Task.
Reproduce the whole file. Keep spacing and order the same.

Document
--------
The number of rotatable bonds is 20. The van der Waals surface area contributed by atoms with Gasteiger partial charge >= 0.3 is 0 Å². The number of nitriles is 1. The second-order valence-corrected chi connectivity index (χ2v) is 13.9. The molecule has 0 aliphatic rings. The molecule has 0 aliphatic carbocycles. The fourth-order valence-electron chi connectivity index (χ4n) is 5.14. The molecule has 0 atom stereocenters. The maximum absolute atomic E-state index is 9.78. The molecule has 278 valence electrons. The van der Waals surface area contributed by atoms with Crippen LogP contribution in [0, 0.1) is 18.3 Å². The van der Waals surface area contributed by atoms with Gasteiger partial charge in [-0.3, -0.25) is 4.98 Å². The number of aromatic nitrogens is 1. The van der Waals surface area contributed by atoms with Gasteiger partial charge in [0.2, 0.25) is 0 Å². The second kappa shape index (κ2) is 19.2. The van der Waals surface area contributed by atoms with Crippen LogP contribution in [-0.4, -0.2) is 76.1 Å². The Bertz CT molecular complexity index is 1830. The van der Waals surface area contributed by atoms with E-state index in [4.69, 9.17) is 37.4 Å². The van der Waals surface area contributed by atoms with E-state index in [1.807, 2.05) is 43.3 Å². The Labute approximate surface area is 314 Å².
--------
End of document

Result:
The number of rotatable bonds is 20. The van der Waals surface area contributed by atoms with Gasteiger partial charge >= 0.3 is 0 Å². The number of nitriles is 1. The second-order valence-corrected chi connectivity index (χ2v) is 13.9. The molecule has 0 aliphatic rings. The molecule has 0 aliphatic carbocycles. The fourth-order valence-electron chi connectivity index (χ4n) is 5.14. The molecule has 0 atom stereocenters. The maximum absolute atomic E-state index is 9.78. The molecule has 278 valence electrons. The van der Waals surface area contributed by atoms with Crippen LogP contribution in [0, 0.1) is 18.3 Å². The van der Waals surface area contributed by atoms with Gasteiger partial charge in [-0.3, -0.25) is 4.98 Å². The number of aromatic nitrogens is 1. The van der Waals surface area contributed by atoms with Gasteiger partial charge in [0.2, 0.25) is 0 Å². The second kappa shape index (κ2) is 19.2. The van der Waals surface area contributed by atoms with Crippen LogP contribution in [-0.4, -0.2) is 76.1 Å². The Bertz CT molecular complexity index is 1830. The van der Waals surface area contributed by atoms with E-state index in [4.69, 9.17) is 37.4 Å². The van der Waals surface area contributed by atoms with E-state index in [1.807, 2.05) is 43.3 Å². The Labute approximate surface area is 314 Å².